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  2. INTRODUCTION • Humans are always anxious in discovering the secrets of living nature and towards conceiving new ideas and developing entirely new technologies. • The idea of utilizing the thrust generated by flapping wings for the propulsion of man-made objects emerged from observations of fish and birds. • In 1490 Leonardo da Vinci first made an attempt to explain and implement the mechanism of thrust generation by a flapping wing.

  3. In the 1960s a separate research field was initiated named bionics , which includes studies of the principles of flapping-wing propulsion. • Among the many existing propulsors the flapping-wing propulsion systems occupy a special place because so many living species have evolved them.

  4. OBJECTIVES • To review the performance of flapping wings . • Discuss the relevance of flapping wings in present scenario. • To discuss the various applications of flapping wings.

  5. WHY FLAPPER WINGS • Can be viewed as ‘‘ecologically’’ pure • Are relatively low-frequency systems • Possess sufficiently high efficiency • Is more effective for specific power requirment in low speed application • Can combine the function of propulsor, control device, and stabilizer,can provide static thrust

  6. PERFORMANCE EVALUATION • Fish, insects, warm-blooded vertebrates, and cetaceans who all use some oscillating wing mechanism for thrust generation. • coefficient of aerohydrodynamic perfection K=NL/MU • The greatest hydrodynamic perfection is achieved by dolphins, whereas the largest relative speeds are reached by birds and insects • There are two classes of aerial flapping flight—birdlike and insect-like.

  7. INSECTS • Typical flapping frequencies are in the range of 5–200 Hz. • The motion of the flapping wing itself can be divided broadly into translational and rotational phases. • The translational phase consists of two half-strokes—the downstroke and the upstroke • At either ends of the half-strokes, the rotational phases come into play

  8. The leading-edge vortex starts close to the wing root and spirals towards the tip where it coalesces with the tip vortex • As the translational motion gets underway, one of the previous LEVs joins the starting vortex at the trailing edge • Large magnitudes of the lift coefficients, realized by insects is due to the formation of leading edge vortices, which interact with vorticity shed from the trailing edge.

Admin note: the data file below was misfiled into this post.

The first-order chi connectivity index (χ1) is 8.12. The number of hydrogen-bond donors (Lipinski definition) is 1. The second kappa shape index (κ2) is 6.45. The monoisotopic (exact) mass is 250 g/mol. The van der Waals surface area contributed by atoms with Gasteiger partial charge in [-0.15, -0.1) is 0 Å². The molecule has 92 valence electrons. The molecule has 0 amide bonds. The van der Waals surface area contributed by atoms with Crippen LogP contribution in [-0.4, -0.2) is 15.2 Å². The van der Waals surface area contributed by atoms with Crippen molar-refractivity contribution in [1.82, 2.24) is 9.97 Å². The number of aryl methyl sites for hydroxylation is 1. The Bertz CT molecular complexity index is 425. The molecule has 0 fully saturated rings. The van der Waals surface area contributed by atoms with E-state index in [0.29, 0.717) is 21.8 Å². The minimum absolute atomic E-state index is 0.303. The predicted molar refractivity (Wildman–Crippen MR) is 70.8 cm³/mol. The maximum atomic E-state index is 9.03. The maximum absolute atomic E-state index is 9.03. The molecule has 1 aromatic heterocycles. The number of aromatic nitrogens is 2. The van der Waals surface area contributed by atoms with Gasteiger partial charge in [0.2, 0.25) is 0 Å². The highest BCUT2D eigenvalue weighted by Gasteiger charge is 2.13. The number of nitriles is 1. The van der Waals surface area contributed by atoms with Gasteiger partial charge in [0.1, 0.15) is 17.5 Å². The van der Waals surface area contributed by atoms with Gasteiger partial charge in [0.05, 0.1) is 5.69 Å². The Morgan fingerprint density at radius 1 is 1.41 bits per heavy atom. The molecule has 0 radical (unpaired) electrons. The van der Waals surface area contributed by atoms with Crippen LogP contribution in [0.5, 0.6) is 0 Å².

9. In short insect flight can be concluded as • specific kinematics of the wing motion, • favorable vortex interactions between the leading and trailing edge vortices causing high propulsive and lift properties • ability to use several flight modes • vertical take-off capability, • ability of ‘‘hanging’’ in the air

  10. MICRO AIR VEHICLE • vehicles with dimensions less than 6 in • speed of flight of 30–60 km/h and duration of flight up to 60 min. • Some of the MAVs are • ‘‘Micro Bat’’ (Aerovironment/California Institute of Technology, Pasadena, CA). • An Elasto-Dynamic Ornithopic Flying Robotic Insect (Vanderbilt Univeristy, Nashville, TN). • Robo fly

  11. Full-size Ornithopters • large vehicles, which have flapping wings for lifting and propulsion purposes. • ornithopters emerged long ago as an attempt by man to create a ‘‘bird-like’’ flying machine. • Ornithopers may be human powered and engine powered.

  12. In 1929, a man-powered ornithopter designed by Alexander Lippisch flew a distance of 250 to 300 metres • In 1942, AdalbertSchmid made a much longer flight of a human-powered ornithopter at Munich-Laim. It travelled a distance of 900 metres, maintaining a height of 20 metres throughout most of the flight • A team at the University of Toronto Institute for Aerospace Studies, headed by ProfessorJames DeLaurier, worked for several years on an engine-powered, piloted ornithopter.

  13. CONCLUSION • Flapping wings are more effective in the case of specific power requirement in low speed. • MAVs are gaining it acceptance world wide and many countries like USA,RUSSIA etc project it as its future weapon. • As of today ornithopers of 60 kg carrying capacity is designed. • Blind copying of the ‘‘mechanisms’’of living species may not lead to positive results.

  14. REFERENCES • Aerodynamic modelling of insect-like flapping flight for micro air vehicles S.A. Ansari, R. Z˙ bikowski, K. Knowles • Aerohydrodynamics of flapping-wing propulsors Kirill V. Rozhdestvensky*, Vladimir A. Ryzhov • Lavrentiev MA, Shabat MV. Problems of hydromechanics and their mathematical models. Moscow: Nauka;1973. p. 302–9.


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